There’s also the Market, a coffee shop, cafe and deli within a welcoming general store. Here, they pour Kona coffee and serve a selection of pastries, sandwiches, smoothies, salads, craft beers and wines, so you can build your own picnic for a beach day or long hike.
In the evening, watch the sunset at HaBar while sipping an island-inspired cocktail – try the Lani Tai, the much-loved Mauna Lani spin on a classic Hawaiian Mai Tai.
HaLani is open for breakfast and lunch from 6.30am to 6.30pm daily; CanoeHouse is open from 5pm to 9pm; the market is open from 8am to 4pm and HaBar is open from 11am to 9pm.
The extensive room service menu features dishes from HaLani, HaBar and CanoeHouse.
Mauna Lani is an oceanfront sanctuary on the sun-drenched Kohala coast of Hawaii Island (aka the ‘Big Island’).
The island’s main airport, Kona, is a 25-minute drive away; the hotel can organise private transfers on request.
The hotel can organise almost every kind of excursion the island has to offer, but if you want to explore independently, you'll need your own car; there’s parking available at the hotel.
Worth getting out of bed for
The Surf Shack, on Mauna Lani’s stretch of private, white-sand beach is your launchpoint for all types of aquatic adventure: surf lessons, snorkelling, scuba diving, outrigger canoe experiences and stand up paddleboarding. Up at daybreak? You’ll be grateful for jet lag when you realise you’re right on time for the sunrise canoe paddle that departs daily from the surf shack. There’s also live music on the beach every Friday at sunset.
When you’ve dried off, be sure to stop in at the two-storey Halau – this open-air building is an interactive museum where you can learn more about Hawaii’s fascinating indigenous culture. When you have questions, look for Uncle Danny Akaka, the hotel’s resident historian, who’ll happily share his wisdom about the mythology and history of the island. He might even give you a ukelele lesson, too.
If Uncle Danny’s stories have inspired you to see more of the island – ask the concierge about guided hikes to Mount Kilauea or the Waipio Valley Lookout (also known as the ‘Valley of the Kings’). And to see the dramatic, Jurassic Park-esque landscapes that can’t be accessed by car or on foot, Paradise Copter’s helicopter tours will fly you over active volcanoes, waterfalls and black sand beaches.
Back on solid ground, you can tackle Mauna Lani’s two tournament-level golf courses, sign up for clinics, drills, group or private lessons at the tennis centre, find your zen with morning yoga on the beach, or while away the hours in the Auberge spa.
With so many dining options right here at the resort, you won’t need to venture out. But, if you’ve got wheels and you’re raring to go, stop in at the Seafood Bar and Grill for fresh island cuisine (coconut shrimp, a poke burger and the freshest of fresh catches) – Chef Aaron has a huge local following for his good-food-with-no-frills approach. If it’s carbs you’re craving, pop into Pueo’s Osteriain Waikoloa Village for its Italian-inspired dishes, lengthy wine list and lively atmosphere (it stays open until midnight).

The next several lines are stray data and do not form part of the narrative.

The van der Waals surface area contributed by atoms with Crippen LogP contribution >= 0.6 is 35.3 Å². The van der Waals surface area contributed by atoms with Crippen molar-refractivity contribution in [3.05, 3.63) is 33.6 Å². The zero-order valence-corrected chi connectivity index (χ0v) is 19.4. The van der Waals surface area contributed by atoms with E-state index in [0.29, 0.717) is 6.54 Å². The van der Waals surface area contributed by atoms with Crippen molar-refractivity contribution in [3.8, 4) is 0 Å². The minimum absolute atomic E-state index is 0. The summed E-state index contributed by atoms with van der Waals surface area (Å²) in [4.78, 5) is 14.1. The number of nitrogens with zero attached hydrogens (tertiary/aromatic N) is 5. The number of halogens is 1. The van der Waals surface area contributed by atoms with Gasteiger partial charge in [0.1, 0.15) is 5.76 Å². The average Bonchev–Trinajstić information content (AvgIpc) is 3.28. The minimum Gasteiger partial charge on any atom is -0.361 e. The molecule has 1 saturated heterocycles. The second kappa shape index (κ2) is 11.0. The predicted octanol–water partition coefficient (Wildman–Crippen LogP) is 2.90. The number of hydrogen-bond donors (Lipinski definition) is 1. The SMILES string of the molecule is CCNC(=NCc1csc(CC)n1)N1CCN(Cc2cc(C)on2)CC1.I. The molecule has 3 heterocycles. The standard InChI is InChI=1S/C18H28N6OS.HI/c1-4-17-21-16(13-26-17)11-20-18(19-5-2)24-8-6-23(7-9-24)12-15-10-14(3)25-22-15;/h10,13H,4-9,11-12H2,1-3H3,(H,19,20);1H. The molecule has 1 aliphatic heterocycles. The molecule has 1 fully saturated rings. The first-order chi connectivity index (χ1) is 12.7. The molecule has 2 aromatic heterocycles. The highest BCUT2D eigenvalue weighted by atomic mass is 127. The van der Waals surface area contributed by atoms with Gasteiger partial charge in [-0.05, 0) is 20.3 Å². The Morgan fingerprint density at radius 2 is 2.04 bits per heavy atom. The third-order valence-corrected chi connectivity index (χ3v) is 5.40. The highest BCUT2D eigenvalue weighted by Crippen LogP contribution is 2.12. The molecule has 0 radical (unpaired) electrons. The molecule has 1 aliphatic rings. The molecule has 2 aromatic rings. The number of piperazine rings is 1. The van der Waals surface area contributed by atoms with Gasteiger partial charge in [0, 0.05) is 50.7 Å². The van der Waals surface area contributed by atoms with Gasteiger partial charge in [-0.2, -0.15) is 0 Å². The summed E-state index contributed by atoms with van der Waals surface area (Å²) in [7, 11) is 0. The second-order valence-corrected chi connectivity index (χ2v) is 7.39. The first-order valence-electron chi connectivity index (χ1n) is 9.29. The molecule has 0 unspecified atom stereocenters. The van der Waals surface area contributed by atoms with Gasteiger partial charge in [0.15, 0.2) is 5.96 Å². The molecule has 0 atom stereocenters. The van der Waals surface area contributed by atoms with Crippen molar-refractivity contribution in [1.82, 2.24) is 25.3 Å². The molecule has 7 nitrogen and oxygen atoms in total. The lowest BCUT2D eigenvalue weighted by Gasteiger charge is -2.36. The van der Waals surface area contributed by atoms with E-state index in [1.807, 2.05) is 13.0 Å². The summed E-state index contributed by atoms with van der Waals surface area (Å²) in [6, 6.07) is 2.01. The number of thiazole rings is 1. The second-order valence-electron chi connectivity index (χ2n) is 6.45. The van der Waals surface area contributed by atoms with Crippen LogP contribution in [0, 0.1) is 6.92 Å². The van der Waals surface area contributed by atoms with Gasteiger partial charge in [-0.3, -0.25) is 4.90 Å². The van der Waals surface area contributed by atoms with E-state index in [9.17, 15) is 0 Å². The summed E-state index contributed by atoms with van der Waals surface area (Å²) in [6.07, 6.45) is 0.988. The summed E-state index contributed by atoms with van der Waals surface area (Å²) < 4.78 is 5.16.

Every hotel featured is visited personally by members of our team, given the Smith seal of approval, and then anonymously reviewed. As soon as our reviewers have returned from this Pacific Ocean paradise and unpacked their board shorts and beauty products from the Goop boutique, a full account of their break on the ‘Big Island’ will be with you. In the meantime, to whet your wanderlust, here's a quick peek inside Mauna Lani in Hawaii…
Mauna Lani resort has been a landmark on this stretch of the rugged and jet-black Kona-Kohala coast for decades. But, thanks to Auberge Resorts, it recently had a top-to-bottom overhaul to the tune of hundreds of millions. The Seventies decor that Elvis Presley (a former guest) and his entourage may have recognised has been replaced by clean neutrals, organic materials, warm wood details and the barest hints of tropical green and blue. And though it’s an all-singing, all-dancing beach resort with pools aplenty, a tennis centre, 36 tournament-level golf holes, a handful of dining destinations, an all-natural spa and water sports on tap, Mauna Lani also has strong ties to Hawaii’s ancient and mythical culture. Stop in at the cultural centre to find the munificent ‘Uncle’ Danny Akaka – he’ll tell you anything you want to know about the island’s former kings and chiefs of yore, interpret any petroglyphs (ancient rock carvings) you spotted on your morning hike and generally act as the friendliest font of knowledge you’ve ever encountered. After a chat with him, you’re left with the feeling that, if you’d spent your whole life living in this Hawaiian haven, you’d have his permanent smile, too.